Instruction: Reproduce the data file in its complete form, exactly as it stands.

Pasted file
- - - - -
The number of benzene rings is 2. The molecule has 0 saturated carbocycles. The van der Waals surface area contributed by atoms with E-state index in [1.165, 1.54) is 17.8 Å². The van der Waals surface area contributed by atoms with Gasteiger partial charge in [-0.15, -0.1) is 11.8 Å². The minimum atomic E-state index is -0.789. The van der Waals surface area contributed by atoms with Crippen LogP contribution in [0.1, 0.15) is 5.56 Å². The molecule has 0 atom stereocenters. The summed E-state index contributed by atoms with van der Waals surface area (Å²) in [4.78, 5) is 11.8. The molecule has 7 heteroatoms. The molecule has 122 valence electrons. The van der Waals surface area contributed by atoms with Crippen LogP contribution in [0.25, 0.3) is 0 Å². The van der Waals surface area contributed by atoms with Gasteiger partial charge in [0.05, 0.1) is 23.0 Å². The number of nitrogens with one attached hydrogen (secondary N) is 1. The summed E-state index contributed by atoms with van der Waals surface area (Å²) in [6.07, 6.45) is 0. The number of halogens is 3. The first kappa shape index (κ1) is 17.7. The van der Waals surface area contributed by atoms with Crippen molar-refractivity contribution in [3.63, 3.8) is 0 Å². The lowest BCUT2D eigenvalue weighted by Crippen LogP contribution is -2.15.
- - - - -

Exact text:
The number of benzene rings is 2. The molecule has 0 saturated carbocycles. The van der Waals surface area contributed by atoms with E-state index in [1.165, 1.54) is 17.8 Å². The van der Waals surface area contributed by atoms with Gasteiger partial charge in [-0.15, -0.1) is 11.8 Å². The minimum atomic E-state index is -0.789. The van der Waals surface area contributed by atoms with Crippen LogP contribution in [0.1, 0.15) is 5.56 Å². The molecule has 0 atom stereocenters. The summed E-state index contributed by atoms with van der Waals surface area (Å²) in [4.78, 5) is 11.8. The molecule has 7 heteroatoms. The molecule has 122 valence electrons. The van der Waals surface area contributed by atoms with Crippen LogP contribution in [0.25, 0.3) is 0 Å². The van der Waals surface area contributed by atoms with Gasteiger partial charge in [0.05, 0.1) is 23.0 Å². The number of nitrogens with one attached hydrogen (secondary N) is 1. The summed E-state index contributed by atoms with van der Waals surface area (Å²) in [6.07, 6.45) is 0. The number of halogens is 3. The first kappa shape index (κ1) is 17.7. The van der Waals surface area contributed by atoms with Crippen molar-refractivity contribution in [3.63, 3.8) is 0 Å². The lowest BCUT2D eigenvalue weighted by Crippen LogP contribution is -2.15.